In McIntyre v .The Colonies-Pacific, LLC (filed 7/31/14) D065469, at his jewelry store located in defendant’s shopping center, plaintiff McIntyre and his daughter were pistol whipped by two men who restrained them and robbed the store; McIntyre recognized the perpetrators as looking suspicious when they were in the store a week earlier. A few months earlier, two other stores in the center had suffered robberies. McIntyre and a larger tenant had expressed concerns to defendant about the lack of common area security, to which defendant responded that it lacked a budget to provide such. Instead of providing security, defendant asked the local police department to step up its patrol of the center. However, after the McIntyre robbery, defendant hired a security service to provide an unarmed guard to patrol the common areas..
McIntyre sued defendant for negligence. A defense verdict was rendered by the jury. McIntyre appealed, contending the trial court abused its discretion by excluding evidence, under Evidence Code section 1151 (1151), of defendant’s subsequent remedial measure to prove negligence. He claimed the evidence was not offered to prove defendant’s breach of duty or negligence, but rather to prove causation. The Court of Appeal, Fourth Appellate District, Division One, found no abuse of discretion and affirmed.
The focus of McIntyre’s argument was that the term “negligence” as used in 1151 refers exclusively to the issue of breach of duty, and not the causation element of negligence. Because he offered the subsequent-remedy evidence for the limited purpose of proving causation, argued McIntyre, the trial court erred in refusing to admit the evidence. The appellate court thus examined the construction of the statute to ascertain the intent of the legislature so as to effectuate the purpose of the law.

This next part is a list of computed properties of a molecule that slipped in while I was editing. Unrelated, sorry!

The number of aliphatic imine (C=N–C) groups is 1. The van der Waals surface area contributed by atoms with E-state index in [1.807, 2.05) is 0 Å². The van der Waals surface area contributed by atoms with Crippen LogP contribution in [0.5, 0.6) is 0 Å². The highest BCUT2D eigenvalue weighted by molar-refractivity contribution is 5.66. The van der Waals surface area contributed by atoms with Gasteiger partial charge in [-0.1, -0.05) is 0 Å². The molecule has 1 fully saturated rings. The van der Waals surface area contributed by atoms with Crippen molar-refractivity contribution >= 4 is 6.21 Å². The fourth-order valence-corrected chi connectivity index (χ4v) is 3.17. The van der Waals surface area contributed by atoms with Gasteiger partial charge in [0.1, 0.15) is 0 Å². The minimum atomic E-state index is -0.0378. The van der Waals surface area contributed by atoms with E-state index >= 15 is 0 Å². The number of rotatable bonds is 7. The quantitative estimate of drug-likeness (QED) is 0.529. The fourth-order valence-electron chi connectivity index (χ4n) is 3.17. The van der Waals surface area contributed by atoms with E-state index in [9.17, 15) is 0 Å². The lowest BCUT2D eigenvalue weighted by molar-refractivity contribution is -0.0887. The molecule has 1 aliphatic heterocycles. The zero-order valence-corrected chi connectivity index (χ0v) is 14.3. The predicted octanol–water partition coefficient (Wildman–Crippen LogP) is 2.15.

In general, the 1965-enacted statute was viewed as codifying settled law promoting the public policy of encouraging remedial conduct. Specifically looking at well settled case law, the court cited the California Supreme Court case of Helling v. Schindler (1904) 145 Cal. 303. There the state high court reviewed a trial court’s admission of evidence that defendant had tightened the belt and sharpened the blades of a buzz planer where plaintiff claimed he was injured because the belt was loose and the blade were dull. The Supreme Court reversed. The Helling court explained that the only conceivable effect of the evidence was to impute to defendant’s an admission “that such condition was the cause of the accident.” (Id. At p. 312, italics added.) Thus causation is very much a prohibited element of proof by means of subsequent-remedy evidence.
McIntyre ignored Helling and relied on opinions discussing other exceptions to the general rule of inadmissibility. One case allowed admission where the conditions prior to the incident were disputed; the evidence was admissible for the limited proof of what condition existed prior to the incident. (Dow v. Sunset Telephone and Telegraph Company (1910) 157 Cal. 182.) The prior condition here was undisputed. Reliance on Dow was misplaced, as was reliance on other cases involving limited admissibility for purposes of proving contested issues other than negligence. Causation clearly is a part of the proof of negligence, as delineated in 1151.
I believe this published opinion is significant as reminding the courts of the core principles involved in excluding evidence of subsequent remedial measures under 1151. Counsel tend to conjure all sorts of theories of limited admissibility to try to get this evidence before a jury. But courts should be wary of admitting such evidence if, in the words of Helling, the only conceivable effect of the evidence is to impute to a defendant the admission of negligence–both breach of duty and causation are prominent elements of negligence as stated in 1151.